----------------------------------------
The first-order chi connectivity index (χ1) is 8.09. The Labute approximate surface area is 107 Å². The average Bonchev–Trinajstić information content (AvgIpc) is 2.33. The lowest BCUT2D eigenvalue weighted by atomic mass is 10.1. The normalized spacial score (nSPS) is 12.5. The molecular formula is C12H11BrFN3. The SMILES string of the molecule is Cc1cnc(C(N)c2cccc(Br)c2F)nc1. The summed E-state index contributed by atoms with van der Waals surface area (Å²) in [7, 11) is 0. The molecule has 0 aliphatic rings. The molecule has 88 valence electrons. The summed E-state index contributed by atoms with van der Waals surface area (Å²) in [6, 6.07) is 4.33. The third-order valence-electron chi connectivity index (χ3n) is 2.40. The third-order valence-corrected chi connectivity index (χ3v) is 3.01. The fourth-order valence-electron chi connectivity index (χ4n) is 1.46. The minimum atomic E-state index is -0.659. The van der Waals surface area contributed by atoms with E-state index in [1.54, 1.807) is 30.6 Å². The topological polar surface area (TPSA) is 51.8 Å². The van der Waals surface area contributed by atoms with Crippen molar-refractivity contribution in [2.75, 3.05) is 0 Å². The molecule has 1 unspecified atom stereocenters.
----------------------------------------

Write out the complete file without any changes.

The first-order chi connectivity index (χ1) is 8.09. The Labute approximate surface area is 107 Å². The average Bonchev–Trinajstić information content (AvgIpc) is 2.33. The lowest BCUT2D eigenvalue weighted by atomic mass is 10.1. The normalized spacial score (nSPS) is 12.5. The molecular formula is C12H11BrFN3. The SMILES string of the molecule is Cc1cnc(C(N)c2cccc(Br)c2F)nc1. The summed E-state index contributed by atoms with van der Waals surface area (Å²) in [7, 11) is 0. The molecule has 0 aliphatic rings. The molecule has 88 valence electrons. The summed E-state index contributed by atoms with van der Waals surface area (Å²) in [6, 6.07) is 4.33. The third-order valence-electron chi connectivity index (χ3n) is 2.40. The third-order valence-corrected chi connectivity index (χ3v) is 3.01. The fourth-order valence-electron chi connectivity index (χ4n) is 1.46. The minimum atomic E-state index is -0.659. The van der Waals surface area contributed by atoms with E-state index in [1.54, 1.807) is 30.6 Å². The topological polar surface area (TPSA) is 51.8 Å². The van der Waals surface area contributed by atoms with Crippen molar-refractivity contribution in [2.75, 3.05) is 0 Å². The molecule has 1 unspecified atom stereocenters.